63/87 people make coffee at home to save money.

We included an indication of pricing on the home page to show users how much they can save by subscribing.

A savings calculator shows users how much money they can save by subscribing. 

5/6 users preferred to shop all products at a glance.

The shop page provides a sense of choice and control in the way users prefer to shop.  

Quick-Shop allows for order customization without accessing the product page. Users can quickly purchase and checkout with minimal friction.

Need for customisable subscriptions.

After speaking to existing subscribers of Coffee on Cue, we found that it was impossible to tailor their coffee subscriptions to their needs.

Users were able to order a single 2kg bag, but couldn’t separate this into individual 500g bags or order more than 3 bags.

We met the need for flexible customization with a new subscription page. Users can now tailor bag sizes and quantities as they please. 

All the information you need about the coffee is displayed on a single page.

Quick-Shop

49/86 users want to learn how to make cafe-style coffee at home.

6/6 users would take part in the Master Class.

3/3 of existing subscribers haven't taken the Master Class due to timing.

We gave users access to pre-recorded classes so they can learn on their own when it suits them. 

We presented the Master Class in a series format with different levels of proficiency.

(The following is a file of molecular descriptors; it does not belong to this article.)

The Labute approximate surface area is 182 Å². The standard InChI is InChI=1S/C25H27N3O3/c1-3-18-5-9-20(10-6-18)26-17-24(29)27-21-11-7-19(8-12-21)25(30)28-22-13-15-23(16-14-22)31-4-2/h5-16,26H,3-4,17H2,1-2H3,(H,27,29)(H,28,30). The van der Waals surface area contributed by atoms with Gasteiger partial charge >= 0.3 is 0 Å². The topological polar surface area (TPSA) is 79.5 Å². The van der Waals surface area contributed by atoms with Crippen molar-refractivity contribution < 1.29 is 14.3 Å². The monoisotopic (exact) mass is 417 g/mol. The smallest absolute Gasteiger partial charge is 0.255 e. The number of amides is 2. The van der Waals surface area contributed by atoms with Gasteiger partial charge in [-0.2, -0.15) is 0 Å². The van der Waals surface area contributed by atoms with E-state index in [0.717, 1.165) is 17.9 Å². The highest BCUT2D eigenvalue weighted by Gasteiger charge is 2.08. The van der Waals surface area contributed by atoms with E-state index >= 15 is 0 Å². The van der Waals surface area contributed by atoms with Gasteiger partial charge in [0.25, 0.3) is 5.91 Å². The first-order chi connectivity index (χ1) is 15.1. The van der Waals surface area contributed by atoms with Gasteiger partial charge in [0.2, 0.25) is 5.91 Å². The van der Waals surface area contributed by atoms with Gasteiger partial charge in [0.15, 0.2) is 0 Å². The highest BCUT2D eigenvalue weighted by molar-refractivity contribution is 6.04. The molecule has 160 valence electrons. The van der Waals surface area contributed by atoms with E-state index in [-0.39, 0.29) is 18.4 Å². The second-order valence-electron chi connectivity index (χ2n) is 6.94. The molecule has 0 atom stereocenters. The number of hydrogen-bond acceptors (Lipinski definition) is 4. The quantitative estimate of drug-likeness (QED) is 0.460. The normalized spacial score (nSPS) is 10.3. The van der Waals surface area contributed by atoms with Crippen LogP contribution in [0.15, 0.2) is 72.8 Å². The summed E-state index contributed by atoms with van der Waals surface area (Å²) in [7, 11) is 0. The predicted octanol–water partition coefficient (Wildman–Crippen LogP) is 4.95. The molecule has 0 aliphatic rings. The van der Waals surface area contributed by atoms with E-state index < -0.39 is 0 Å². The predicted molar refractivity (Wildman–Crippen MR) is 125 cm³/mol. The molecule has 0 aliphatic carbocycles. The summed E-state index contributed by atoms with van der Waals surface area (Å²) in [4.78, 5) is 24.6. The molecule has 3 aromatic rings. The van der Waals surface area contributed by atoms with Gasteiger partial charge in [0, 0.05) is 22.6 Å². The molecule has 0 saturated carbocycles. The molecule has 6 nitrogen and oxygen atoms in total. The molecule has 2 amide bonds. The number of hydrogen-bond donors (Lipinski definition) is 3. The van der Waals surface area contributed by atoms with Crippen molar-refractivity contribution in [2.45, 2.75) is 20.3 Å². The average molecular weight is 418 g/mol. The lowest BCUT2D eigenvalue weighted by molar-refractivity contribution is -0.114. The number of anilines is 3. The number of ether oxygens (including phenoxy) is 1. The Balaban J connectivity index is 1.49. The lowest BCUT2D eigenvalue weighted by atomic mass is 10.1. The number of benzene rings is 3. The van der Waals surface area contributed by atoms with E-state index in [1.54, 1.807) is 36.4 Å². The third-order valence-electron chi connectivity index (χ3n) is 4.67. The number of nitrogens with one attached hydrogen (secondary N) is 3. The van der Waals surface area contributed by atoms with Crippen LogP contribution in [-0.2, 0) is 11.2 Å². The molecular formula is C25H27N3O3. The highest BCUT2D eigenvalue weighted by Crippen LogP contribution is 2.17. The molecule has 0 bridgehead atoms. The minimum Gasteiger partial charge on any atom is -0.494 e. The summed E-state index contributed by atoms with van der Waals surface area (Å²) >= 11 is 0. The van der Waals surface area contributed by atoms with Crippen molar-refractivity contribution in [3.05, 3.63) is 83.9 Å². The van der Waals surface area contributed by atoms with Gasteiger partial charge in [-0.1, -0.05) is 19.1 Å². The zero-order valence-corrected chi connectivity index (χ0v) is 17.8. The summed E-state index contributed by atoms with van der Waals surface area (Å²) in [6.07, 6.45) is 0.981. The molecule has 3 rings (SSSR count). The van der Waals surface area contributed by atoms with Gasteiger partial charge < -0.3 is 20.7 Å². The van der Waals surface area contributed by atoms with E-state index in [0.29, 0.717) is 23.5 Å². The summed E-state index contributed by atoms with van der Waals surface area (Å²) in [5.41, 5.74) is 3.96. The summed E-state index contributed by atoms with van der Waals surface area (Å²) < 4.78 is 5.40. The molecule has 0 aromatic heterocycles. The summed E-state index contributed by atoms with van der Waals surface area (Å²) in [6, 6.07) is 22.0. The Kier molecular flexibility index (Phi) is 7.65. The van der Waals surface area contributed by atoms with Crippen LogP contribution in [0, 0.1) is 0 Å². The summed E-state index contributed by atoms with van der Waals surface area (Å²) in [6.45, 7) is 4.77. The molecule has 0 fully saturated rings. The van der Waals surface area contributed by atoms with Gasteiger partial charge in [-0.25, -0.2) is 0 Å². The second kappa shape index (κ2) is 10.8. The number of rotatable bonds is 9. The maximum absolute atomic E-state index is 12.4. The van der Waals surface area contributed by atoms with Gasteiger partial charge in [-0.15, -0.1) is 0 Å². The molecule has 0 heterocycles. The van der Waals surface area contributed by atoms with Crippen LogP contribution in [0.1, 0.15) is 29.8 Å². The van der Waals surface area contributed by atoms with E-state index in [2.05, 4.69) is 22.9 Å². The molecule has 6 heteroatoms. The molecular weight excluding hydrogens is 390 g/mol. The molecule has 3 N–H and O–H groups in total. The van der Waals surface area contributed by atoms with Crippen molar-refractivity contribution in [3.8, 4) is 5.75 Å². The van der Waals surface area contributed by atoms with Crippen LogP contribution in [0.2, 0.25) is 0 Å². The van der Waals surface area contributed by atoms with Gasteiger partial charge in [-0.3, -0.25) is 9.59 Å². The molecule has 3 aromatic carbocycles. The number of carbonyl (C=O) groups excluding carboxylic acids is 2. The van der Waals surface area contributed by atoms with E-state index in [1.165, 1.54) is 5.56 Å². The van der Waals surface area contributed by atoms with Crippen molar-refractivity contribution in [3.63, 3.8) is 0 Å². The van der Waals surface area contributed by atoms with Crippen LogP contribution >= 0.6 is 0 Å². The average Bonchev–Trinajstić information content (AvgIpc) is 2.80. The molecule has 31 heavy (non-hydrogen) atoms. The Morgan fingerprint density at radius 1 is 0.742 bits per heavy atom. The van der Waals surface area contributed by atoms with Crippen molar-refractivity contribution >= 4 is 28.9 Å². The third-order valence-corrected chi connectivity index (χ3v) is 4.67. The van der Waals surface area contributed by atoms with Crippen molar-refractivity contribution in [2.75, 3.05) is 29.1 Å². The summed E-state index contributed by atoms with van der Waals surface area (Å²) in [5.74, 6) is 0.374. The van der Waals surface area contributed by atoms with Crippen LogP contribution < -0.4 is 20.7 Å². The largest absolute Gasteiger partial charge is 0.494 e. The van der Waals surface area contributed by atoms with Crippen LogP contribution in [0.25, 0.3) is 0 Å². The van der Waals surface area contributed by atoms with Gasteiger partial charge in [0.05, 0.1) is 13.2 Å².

For users who preferred an infographic format of learning, we included step-by-step brew guides for any home or office setup.  

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Personalised service is valued.

To make subscribing a truly tailored experience, we created a coffee quiz to help potential subscribers find their perfect blend, weight, and frequency. 

6/6 users enjoyed taking the coffee quiz for recommendations.

Email marketing is up to 40x more effective than social media.

I designed a newsletter pop-up with a sign-up call to action to collect emails. Users respond better to pop-ups if they see true value from the interruption.

An attention-grabbing GIF and a special offer to surprise and delight users.

Concepts to Explore

Aussies spend $20 billion on gifts

We conducted market and competitive research and saw an existing market for coffee subscriptions as gifts. In 2020, Australians spent $20 billion on the gifting industry, however, to validate this assumption, we need to conduct more research. 

If you drink coffee at home, you're probably drinking it at work

Several coffee roasters currently offer coffee subscriptions targeted at the workplaceThe same product can be targeted to a new market segment with low effort, so I would consider exploring this concept. 

Retrospective

My main takeaway from this project is that user research provides an essential foundation for design strategy and impacts product strategy. So to have good design, you need to start with good research. 

Though we received 104 survey responses and interviewed 17 people, the most impactful insight came from the 3 existing Coffee On Cue customers we spoke to. They shed light on real problems that real customers were facing today—this was the need for flexible customization of subscriptions. Their feedback enabled us to create designs that are valuable to real users and efficient to use.